What’s Missing in Neo-Missing

By Guest Contributor

Last week I experienced the curious feeling of missing someone. I actually didn’t realize I missed this person (who I will call Django) until I made what I then thought was an arbitrary and mindless decision to call him. When I hung up the phone I was overcome by an unexpected sensation of loss and surprised myself by applying that precious term of missing to the situation.

The curiosity surrounding missing lies in the duality of its nature. First, it is an emotion that we cannot experience independently. Unlike sadness or anger which can be internalized, missing needs a direct object whether it be a time of life, a person or a favorite red beanie chock-full of sentimental value (last seen 02/16/13, Palmer House).

The second aspect of missing’s duality is that it functions as both a remedy and a solution. The phone call serves as a perfect example. I called Django because I missed him; I missed him because I called him. Often missing is identified only in the past tense. “I missed you guys!” has become my opening one-liner upon returning home and seeing my parents. But what does that really mean? I missed you, but I’m only realizing it now. I was actually fairly competent on my own. It seems like a complete waste of emotion. But that’s only for the emotionally dehydrated.

I believe that missing, even in its retrospective form comes from a genuine place. It’s not easy to generate an organic missing from scratch. And why should it be? Social as humans may be, we’ve still got an evolutionary battle to win and it wouldn’t make sense for us to be wired in a way that roots us to things we can’t have. Adaptable individuals that we are, we busy ourselves with the present and the immediate.

But it’s not fail-proof. Just listen to the song “Hey There, Delilah.” As we go about our lives we subject ourselves to an onslaught of stimuli, some of which may pluck you tick-off-the-back-of-a-dog, arms-flailing style right out of the happy present moment. In this uncomfortable state of free fall down Memory Lane, which turns out to be sloped at a sheer 75 degree angle and coated in black ice, we tap into survival mode. Your body computer runs a series of algorithms in an effort to fuse the past and present and get you to some underground railroad installment on Memory Lane. The product manifests itself subtly in a phone call or a well-drafted Facebook message. Eventually it resolves in a simple acknowledgment that takes a variety of linguistic forms including, “I miss you” or maybe “I meeeesssss youuuuuuu.” All that just to pull the trigger to start the cycle again. Perhaps aspiring vegetarians can identify with this phenomenon. Eliminating such divinities as BLTs or chicken parmesan from your diet is an all or nothing kind of deal. Pacifying the cravings with an infrequent “treat yoself” kind of day only refuels the fire and each subsequent craving will come back with increasing desire. In the least cannibalistic way, we have to keep the taste of what we know we miss fresh in order to miss it.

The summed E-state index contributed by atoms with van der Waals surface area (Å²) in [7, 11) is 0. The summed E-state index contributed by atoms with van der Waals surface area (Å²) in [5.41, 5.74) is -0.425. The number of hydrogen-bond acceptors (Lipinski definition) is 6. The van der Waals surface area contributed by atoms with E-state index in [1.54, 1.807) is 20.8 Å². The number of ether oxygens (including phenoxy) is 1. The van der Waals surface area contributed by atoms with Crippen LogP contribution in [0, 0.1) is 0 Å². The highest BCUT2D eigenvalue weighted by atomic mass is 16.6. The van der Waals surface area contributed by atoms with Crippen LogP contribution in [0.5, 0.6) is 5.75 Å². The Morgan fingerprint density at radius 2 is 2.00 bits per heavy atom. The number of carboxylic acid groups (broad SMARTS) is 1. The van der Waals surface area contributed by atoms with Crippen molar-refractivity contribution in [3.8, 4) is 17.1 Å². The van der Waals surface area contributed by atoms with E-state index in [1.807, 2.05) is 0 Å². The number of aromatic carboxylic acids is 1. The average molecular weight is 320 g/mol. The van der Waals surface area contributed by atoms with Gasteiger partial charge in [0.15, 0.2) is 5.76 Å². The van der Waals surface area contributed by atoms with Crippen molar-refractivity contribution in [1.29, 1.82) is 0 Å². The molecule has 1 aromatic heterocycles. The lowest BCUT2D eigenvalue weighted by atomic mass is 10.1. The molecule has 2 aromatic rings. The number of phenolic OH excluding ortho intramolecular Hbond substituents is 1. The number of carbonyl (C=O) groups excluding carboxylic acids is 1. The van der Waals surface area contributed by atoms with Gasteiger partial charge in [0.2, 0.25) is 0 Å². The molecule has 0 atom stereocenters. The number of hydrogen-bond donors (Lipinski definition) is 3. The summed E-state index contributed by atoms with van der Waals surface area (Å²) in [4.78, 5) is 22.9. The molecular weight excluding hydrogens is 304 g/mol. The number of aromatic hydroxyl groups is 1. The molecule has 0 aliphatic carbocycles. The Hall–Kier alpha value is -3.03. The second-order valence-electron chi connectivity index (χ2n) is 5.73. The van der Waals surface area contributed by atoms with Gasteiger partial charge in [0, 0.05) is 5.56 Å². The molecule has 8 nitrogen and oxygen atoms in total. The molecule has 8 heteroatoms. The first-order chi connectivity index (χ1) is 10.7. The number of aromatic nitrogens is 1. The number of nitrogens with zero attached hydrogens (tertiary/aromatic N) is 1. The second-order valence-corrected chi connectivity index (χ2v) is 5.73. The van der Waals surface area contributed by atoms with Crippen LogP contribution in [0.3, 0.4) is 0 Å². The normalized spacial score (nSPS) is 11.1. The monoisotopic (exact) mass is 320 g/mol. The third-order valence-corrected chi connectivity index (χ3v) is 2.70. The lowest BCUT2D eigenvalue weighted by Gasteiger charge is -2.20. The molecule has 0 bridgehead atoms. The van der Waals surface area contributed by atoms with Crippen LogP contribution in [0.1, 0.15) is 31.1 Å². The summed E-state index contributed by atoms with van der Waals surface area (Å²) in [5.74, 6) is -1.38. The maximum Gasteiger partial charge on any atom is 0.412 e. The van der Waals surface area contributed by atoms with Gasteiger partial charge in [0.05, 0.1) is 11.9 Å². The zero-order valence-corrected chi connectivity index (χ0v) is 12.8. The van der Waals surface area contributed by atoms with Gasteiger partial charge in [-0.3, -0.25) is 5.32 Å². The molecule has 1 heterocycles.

Facebook provides bountiful quantities of these tastes in its Costco-free-sample-formatted newsfeed. So often we are reminded of the things we miss that it’s possible we’re becoming habituated to that unsettling, my-skis-are-coming-apart feeling of straddling the past and present. Mr. Zuckerburg taunts us by refusing to take things out of sight and therefore out of mind, but also treats us by offering an emotional shortcut.

The result is a bloated and somewhat distorted version of missing. French and other languages preserve the weightiness of the verb “to miss” with vocabulary and sentence structure. In English we can miss both the nine o’clock bus and the granola that is no longer available at Proctor dinner. The French came up with two distinct words that more accurately reflect the vastly different emotional states of these scenarios. With regards to the granola, where Anglophones would say, “I miss you,” francophones say “Tu me manques,” which literally translates to “You are missing to me.” Clumsy and indirect as it may sound, it implies a kind of missing puzzle piece image that I think more earnestly conveys the emotion. You were a part of me and now you are gone and I feel emptiness where you once were, it says. A New Yorker comic’s depiction of yin sitting on the edge of a hotel room bed puts it nicely too. Yin is on the phone and there’s a speech bubble reading, “I miss you too.”

I don’t blame Facebook. I don’t miss missing people. Missing is an evolving emotional field. Maybe it’s only the appropriate language distinction that is missing, so that we can better account for the emotional disparity between missing the 9 o’clock bus, missing high school (but only after revisiting a Facebook album titled “STUUDDYY HALLL ’09”) and yin missing yang.

Written by MEREDITH WHITE ’15 of Orinado, Calif.

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